Developments in and around the ESG investment space.
Investors are familiar by now with the conventional Scope 1, 2 and 3 emissions metrics that focus on various aspects of what companies emit from their own operations. But those at the forefront of designing ways to decarbonise economies recognise the need to push beyond these metrics and develop products and services that can measure emissions' savings economy-wide that are not currently being captured well, if at all, by existing models.
The term “avoided emissions” is a framework that can quantify the emissions saved when high-carbon activities are substituted for low-carbon alternatives; it can be seen as an important next phase in measuring the journey to a low carbon future.
"It is no longer just a concept," Johanna Kyrklund, group chief investment officer at Schroders, said. “We have already put the avoided emissions framework to work, integrating this into our proprietary tool SustainEx, which measures a portfolio’s overall environmental and social contribution.”
Kyrklund says that the progress the firm has made has put Schroders “ahead in identifying and capitalising on the potential winners from the shift to a low carbon economy, whilst seeking to avoid the losers, benefitting our clients’ portfolios in the long term.”
The global manager wants its research with GIC to pave the way for more holistic climate accounting that provides a complete view of the carbon exposure facing individual business models. As investors and regulators ask tougher questions of the climate risk analysis undertaken by firms, their performance in this area will increasingly set fund managers apart.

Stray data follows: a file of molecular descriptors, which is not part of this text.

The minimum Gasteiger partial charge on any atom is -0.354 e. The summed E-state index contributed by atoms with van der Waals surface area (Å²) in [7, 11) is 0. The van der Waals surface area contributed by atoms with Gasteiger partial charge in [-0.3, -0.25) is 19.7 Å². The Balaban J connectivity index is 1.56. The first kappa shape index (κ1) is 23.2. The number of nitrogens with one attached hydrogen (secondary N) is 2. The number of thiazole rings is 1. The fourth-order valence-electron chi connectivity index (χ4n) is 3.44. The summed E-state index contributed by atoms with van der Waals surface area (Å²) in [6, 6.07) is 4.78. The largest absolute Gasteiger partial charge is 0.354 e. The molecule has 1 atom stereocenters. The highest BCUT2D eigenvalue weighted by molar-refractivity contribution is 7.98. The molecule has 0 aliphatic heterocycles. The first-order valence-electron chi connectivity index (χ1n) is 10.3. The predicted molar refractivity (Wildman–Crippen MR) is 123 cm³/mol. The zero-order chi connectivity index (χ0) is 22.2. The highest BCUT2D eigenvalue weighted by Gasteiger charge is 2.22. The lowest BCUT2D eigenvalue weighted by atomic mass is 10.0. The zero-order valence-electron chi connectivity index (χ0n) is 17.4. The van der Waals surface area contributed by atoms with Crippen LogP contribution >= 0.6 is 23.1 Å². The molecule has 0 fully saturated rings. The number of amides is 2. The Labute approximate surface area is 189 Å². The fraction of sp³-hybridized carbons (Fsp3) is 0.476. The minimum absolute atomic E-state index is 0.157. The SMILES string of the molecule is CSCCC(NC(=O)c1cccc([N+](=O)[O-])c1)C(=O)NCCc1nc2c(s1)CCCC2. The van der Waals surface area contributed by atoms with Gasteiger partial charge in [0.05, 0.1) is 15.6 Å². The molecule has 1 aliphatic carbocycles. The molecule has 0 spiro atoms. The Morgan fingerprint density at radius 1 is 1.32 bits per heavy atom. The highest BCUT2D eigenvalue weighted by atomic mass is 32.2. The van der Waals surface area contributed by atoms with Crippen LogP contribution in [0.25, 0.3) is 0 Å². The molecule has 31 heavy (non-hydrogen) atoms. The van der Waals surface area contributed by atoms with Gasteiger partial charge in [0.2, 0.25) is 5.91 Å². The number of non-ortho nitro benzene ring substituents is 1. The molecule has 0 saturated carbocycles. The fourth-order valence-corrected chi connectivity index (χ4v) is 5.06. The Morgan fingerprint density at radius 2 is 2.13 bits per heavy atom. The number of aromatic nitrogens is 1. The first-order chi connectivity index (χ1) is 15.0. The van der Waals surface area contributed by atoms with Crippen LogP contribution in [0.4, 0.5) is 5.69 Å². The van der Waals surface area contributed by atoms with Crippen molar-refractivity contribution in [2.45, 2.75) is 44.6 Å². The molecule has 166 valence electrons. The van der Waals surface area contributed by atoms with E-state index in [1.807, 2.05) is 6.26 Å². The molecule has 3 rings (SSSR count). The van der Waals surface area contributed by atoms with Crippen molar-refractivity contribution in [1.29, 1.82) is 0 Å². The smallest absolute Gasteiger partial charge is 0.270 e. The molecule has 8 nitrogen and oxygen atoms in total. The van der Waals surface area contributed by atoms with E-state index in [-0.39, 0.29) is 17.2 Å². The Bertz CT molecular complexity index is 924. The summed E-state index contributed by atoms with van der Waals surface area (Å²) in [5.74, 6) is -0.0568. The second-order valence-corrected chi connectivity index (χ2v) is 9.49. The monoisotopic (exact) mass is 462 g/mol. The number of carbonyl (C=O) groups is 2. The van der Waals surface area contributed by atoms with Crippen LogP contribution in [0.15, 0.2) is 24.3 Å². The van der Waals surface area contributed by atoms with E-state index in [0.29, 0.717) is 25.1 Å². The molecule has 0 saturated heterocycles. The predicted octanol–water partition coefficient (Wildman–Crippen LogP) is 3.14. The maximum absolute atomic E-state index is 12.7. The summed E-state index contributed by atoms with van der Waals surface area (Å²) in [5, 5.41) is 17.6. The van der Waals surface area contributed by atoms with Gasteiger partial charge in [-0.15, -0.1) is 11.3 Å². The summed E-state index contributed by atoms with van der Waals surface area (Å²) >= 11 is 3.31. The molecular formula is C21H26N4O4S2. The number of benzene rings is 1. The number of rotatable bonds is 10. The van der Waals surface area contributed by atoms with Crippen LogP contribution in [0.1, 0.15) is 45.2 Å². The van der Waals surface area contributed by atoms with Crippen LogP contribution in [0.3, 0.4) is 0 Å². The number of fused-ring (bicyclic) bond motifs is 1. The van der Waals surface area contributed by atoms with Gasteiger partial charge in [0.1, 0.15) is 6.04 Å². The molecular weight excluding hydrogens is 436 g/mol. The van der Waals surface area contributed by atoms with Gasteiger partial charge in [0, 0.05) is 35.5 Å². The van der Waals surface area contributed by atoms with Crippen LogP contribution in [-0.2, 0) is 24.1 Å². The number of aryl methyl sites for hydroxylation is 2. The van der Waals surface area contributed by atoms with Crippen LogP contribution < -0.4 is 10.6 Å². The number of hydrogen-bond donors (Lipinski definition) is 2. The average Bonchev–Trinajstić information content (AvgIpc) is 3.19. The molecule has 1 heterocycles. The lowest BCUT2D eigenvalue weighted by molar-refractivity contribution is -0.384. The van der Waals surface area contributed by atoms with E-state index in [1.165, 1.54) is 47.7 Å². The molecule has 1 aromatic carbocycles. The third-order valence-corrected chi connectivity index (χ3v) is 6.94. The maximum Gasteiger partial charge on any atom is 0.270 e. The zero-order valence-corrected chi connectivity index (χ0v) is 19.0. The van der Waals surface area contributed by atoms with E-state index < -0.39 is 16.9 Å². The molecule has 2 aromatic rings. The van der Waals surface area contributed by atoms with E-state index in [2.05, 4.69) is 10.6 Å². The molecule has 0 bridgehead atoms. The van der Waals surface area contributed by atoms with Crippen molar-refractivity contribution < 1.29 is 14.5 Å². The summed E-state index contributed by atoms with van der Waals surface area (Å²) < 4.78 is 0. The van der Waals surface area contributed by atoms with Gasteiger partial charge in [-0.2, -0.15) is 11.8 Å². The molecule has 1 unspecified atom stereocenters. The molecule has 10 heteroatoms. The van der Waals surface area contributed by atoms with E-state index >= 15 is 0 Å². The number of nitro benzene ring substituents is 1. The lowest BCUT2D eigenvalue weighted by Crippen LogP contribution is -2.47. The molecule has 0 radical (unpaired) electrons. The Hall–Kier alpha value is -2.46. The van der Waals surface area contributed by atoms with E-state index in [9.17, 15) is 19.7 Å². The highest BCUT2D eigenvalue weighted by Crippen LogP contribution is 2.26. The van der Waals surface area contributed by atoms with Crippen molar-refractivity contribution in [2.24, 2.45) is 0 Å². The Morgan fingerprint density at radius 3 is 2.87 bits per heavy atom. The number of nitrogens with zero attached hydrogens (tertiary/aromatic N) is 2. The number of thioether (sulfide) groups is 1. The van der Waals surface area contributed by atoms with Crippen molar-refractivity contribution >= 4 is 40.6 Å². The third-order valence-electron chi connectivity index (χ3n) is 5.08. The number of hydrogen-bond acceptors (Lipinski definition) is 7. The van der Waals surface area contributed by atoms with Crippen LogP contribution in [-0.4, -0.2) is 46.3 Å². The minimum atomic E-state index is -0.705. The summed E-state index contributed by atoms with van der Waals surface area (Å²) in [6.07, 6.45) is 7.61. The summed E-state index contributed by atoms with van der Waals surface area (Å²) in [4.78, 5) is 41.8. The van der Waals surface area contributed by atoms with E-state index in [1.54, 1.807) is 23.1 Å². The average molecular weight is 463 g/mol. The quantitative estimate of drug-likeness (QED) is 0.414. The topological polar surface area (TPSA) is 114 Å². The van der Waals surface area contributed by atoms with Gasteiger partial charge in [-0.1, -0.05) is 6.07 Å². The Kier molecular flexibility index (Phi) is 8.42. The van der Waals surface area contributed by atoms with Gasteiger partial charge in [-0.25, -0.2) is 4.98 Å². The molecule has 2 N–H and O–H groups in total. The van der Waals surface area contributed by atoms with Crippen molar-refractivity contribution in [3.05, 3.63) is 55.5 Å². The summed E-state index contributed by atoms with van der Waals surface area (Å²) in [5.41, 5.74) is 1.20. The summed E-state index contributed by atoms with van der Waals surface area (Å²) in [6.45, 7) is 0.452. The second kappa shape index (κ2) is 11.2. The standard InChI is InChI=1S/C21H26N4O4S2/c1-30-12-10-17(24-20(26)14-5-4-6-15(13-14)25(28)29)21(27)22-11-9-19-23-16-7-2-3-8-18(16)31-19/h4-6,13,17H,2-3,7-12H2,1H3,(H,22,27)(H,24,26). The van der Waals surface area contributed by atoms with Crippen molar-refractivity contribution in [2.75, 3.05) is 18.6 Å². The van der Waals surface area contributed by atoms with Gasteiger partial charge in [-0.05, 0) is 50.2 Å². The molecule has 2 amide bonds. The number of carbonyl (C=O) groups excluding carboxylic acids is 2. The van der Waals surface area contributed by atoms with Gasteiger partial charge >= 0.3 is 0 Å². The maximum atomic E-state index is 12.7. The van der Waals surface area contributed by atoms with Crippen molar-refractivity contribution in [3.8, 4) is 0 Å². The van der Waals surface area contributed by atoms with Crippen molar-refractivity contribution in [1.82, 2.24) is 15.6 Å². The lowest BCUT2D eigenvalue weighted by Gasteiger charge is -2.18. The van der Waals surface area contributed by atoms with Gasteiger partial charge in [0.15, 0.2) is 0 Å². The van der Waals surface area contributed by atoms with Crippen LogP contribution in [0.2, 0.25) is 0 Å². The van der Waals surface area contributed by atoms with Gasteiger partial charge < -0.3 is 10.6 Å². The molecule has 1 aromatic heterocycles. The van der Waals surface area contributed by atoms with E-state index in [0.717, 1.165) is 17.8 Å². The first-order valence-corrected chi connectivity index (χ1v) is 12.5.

A persistent criticism of the net zero commitments flooding in from policymakers and investment firms is how accurately they are measuring or even can measure and deliver on this progress and vouch to investors that their portfolios are aligned.
Schroders and GIC say they hope to expand their emissions research to include accounting for regional and industry differences as well as extending coverage to private markets and more carbon-avoiding activities as technologies mature, the partners said.
GIC investment director Kevin Bong says that firms are entering “a multi-decade carbon transition” which is likely to entail a rewiring of the modern economy. “Investors need to fully consider the causes and effects of climate change on their portfolios,” he said.
The island of Jersey has joined the Network of Financial Centres for Sustainability (FC4S), a network of centres aiming to achieve the United Nation’s Sustainable Development Goals and the Paris agreement on climate change.
Jersey is the 39th member of the network, Jersey Finance – the jurisdiction’s promotional arm for its financial sector – said in a statement yesterday.
In March this year Jersey Finance launched a strategy fleshing
out how it will support sustainable investments: “Jersey for Good
– A Sustainable Future.”